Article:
Male human papillomavirus infection post-kidney transplant: an overlooked disease
© Genzer et al.; licensee BioMed Central Ltd. 2012
Received: 27 February 2012
Accepted: 14 August 2012
Published: 16 November 2012
While immunosuppressive regimens improve the overall survival of renal transplant recipients, they also contribute to the long-term complications of post-transplant malignancies. Chronic immune suppression in renal transplant recipients (RTR) increases the risk of viral-associated cancers. In male RTR, human papillomavirus (HPV) is implicated in the development of penile, anal, oropharyngeal, and non-melanoma skin carcinomas. Despite the significance of this virus in RTR, there is an overall deficiency in the understanding of the natural history of HPV infection in male RTR. In the next 20 years, it is believed that cancers will be the leading cause of death in kidney transplant recipients. HPV-associated carcinomas are of particular interest since they are sexually transmitted and in theory may be preventable diseases. This commentary highlights some of the progress made in understanding how HPV is transmitted amongst couples in the general population. It also summarizes the current knowledge of HPV infection in male RTR and describes the deficiencies in published medical literature.
Renal transplant recipients (RTR) have an increased incidence of human papillomavirus (HPV)-related malignancies, however, studies on the natural history of HPV infection are lacking especially in male RTR. While immunosuppressive regimens improve the overall survival of renal transplant recipients, they also contribute to the long-term complications of post-transplant malignancies [1–6]. In males, oncogenic HPV types are associated with penile, anal, oropharyngeal, and non-melanoma skin cancers . Of significance for male RTRs is that these HPV-associated cancers are also known to be significantly increased post kidney transplantation [6–9]. Ongoing research is being done to examine the molecular mechanism and risk factors associated for HPV carcinogenesis, since epidemiologic studies clearly show an increased risk of HPV-associated cancers post transplantation. Despite this fact, there is limited knowledge on the immunologic alterations post-transplantation that make RTR susceptible to HPV carcinogenesis in males. Understanding how RTR acquire HPV infection at specific organ sites is important since it may have implications for prevention strategies via safe sex practices, screening, and lifestyle modifications post kidney transplant. While all solid organ transplant patients are at risk for HPV-associated malignancies  because they share many commonalities, there were differences with regard to patient demographics, co-morbidities and more importantly immunosuppressive regimens used. As a result, examining HPV infection post transplantation requires a comprehensive investigation specific to each individual organ transplant group to better understand the natural history, pathogenesis, and the immunologic microenvironment that makes these patients susceptible to HPV carcinogenesis. Specifically targeting research in the renal transplant population is important because as it is known they are the most common transplantation group. In 2010, out of 28,663 organ transplants that were performed in the US, 16,899 patients received kidney transplants compared to 6,291 liver transplants, 2,333 heart transplants, and 1,770 lung transplants . In addition, after any kind of solid organ transplant, there is an increase in chronic renal failure which will eventually require a renal transplant or hemodialysis. Centers of excellence that care for and monitor large cohorts of patients post kidney transplantation can led this effort and conduct much needed research in understanding the biology of HPV infection and the associated cancers in males RTR.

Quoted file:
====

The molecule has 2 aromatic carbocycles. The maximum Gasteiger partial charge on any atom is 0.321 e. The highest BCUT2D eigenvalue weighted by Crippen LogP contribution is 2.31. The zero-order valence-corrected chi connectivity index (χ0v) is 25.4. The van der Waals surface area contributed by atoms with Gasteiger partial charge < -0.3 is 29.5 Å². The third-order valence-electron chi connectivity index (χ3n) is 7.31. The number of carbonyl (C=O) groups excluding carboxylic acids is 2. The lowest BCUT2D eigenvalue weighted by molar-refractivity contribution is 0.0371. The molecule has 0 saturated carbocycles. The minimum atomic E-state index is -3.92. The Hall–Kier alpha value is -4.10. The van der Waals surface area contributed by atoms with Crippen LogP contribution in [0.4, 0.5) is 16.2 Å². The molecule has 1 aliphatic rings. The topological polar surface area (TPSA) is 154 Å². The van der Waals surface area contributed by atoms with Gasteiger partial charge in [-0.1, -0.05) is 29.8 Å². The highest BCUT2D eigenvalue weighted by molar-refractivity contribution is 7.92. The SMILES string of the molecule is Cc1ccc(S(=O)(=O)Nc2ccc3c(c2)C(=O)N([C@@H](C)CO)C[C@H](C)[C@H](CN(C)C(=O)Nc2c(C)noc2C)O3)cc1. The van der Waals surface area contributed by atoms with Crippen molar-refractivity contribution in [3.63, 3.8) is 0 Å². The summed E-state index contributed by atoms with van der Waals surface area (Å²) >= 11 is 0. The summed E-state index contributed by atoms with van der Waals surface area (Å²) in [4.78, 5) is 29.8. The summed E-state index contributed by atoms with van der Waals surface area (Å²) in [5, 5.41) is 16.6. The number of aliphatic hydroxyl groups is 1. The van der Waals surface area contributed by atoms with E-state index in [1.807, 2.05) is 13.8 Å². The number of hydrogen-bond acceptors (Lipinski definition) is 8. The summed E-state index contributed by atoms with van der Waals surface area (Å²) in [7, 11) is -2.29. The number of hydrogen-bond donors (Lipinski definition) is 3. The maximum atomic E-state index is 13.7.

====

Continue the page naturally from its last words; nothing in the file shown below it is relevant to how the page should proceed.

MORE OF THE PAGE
Our group attempted to establish the prevalence of genital HPV infection in males post kidney transplantation by conducting a systematic review of the published medical literature in the Medline database. Our inclusion criteria consisted of studies that examined HPV by in-situ hybridization, PCR, or histopathology. We excluded case reports and studies that evaluated men that had sex with men or anal HPV infection because while it is important to look at all groups of men in the RTR population, heterosexual men have been extremely under-represented in studies, yet they make up the majority of male RTR. Through our search, only 19 citations were identified examining anogenital infection in male RTR; however, they were excluded based on our criteria. To our surprise, there are no published studies that have been done reporting the prevalence of genital HPV in heterosexual male RTR, despite the fact that thousands of men have undergone kidney transplantation.